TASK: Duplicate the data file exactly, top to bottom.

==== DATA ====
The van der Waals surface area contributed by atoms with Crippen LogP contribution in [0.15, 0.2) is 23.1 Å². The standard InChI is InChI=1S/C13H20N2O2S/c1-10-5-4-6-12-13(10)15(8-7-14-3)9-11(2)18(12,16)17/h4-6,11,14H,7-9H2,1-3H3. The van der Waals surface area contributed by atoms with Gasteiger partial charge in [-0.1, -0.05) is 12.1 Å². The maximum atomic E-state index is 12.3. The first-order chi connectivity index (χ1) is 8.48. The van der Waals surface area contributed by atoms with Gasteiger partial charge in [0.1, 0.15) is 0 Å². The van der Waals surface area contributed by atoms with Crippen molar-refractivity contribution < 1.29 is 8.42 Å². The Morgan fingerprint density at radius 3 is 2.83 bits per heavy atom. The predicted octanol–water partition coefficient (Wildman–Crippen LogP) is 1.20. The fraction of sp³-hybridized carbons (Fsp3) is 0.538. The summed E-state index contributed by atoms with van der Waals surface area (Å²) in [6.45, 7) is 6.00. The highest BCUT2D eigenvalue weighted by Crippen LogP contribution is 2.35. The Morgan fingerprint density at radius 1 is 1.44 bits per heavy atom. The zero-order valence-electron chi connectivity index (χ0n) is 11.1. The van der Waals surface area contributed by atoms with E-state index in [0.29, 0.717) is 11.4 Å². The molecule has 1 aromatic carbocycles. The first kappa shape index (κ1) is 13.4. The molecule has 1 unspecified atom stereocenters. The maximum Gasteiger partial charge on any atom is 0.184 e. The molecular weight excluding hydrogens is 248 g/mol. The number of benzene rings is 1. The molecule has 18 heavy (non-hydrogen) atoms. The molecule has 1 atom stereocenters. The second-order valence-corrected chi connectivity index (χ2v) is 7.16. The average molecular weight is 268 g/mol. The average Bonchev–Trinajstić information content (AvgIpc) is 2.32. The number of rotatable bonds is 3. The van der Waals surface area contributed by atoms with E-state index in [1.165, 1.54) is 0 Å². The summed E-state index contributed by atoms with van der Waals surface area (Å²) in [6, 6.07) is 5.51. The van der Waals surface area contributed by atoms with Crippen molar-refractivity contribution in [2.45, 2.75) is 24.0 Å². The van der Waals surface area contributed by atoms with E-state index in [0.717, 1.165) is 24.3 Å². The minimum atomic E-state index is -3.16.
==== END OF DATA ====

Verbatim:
The van der Waals surface area contributed by atoms with Crippen LogP contribution in [0.15, 0.2) is 23.1 Å². The standard InChI is InChI=1S/C13H20N2O2S/c1-10-5-4-6-12-13(10)15(8-7-14-3)9-11(2)18(12,16)17/h4-6,11,14H,7-9H2,1-3H3. The van der Waals surface area contributed by atoms with Gasteiger partial charge in [-0.1, -0.05) is 12.1 Å². The maximum atomic E-state index is 12.3. The first-order chi connectivity index (χ1) is 8.48. The van der Waals surface area contributed by atoms with Gasteiger partial charge in [0.1, 0.15) is 0 Å². The van der Waals surface area contributed by atoms with Crippen molar-refractivity contribution < 1.29 is 8.42 Å². The Morgan fingerprint density at radius 3 is 2.83 bits per heavy atom. The predicted octanol–water partition coefficient (Wildman–Crippen LogP) is 1.20. The fraction of sp³-hybridized carbons (Fsp3) is 0.538. The summed E-state index contributed by atoms with van der Waals surface area (Å²) in [6.45, 7) is 6.00. The highest BCUT2D eigenvalue weighted by Crippen LogP contribution is 2.35. The Morgan fingerprint density at radius 1 is 1.44 bits per heavy atom. The zero-order valence-electron chi connectivity index (χ0n) is 11.1. The van der Waals surface area contributed by atoms with E-state index in [0.29, 0.717) is 11.4 Å². The molecule has 1 aromatic carbocycles. The first kappa shape index (κ1) is 13.4. The molecule has 1 unspecified atom stereocenters. The maximum Gasteiger partial charge on any atom is 0.184 e. The molecular weight excluding hydrogens is 248 g/mol. The number of benzene rings is 1. The molecule has 18 heavy (non-hydrogen) atoms. The molecule has 1 atom stereocenters. The second-order valence-corrected chi connectivity index (χ2v) is 7.16. The average molecular weight is 268 g/mol. The average Bonchev–Trinajstić information content (AvgIpc) is 2.32. The number of rotatable bonds is 3. The van der Waals surface area contributed by atoms with E-state index in [1.165, 1.54) is 0 Å². The summed E-state index contributed by atoms with van der Waals surface area (Å²) in [6, 6.07) is 5.51. The van der Waals surface area contributed by atoms with Crippen molar-refractivity contribution in [2.45, 2.75) is 24.0 Å². The van der Waals surface area contributed by atoms with E-state index in [0.717, 1.165) is 24.3 Å². The minimum atomic E-state index is -3.16.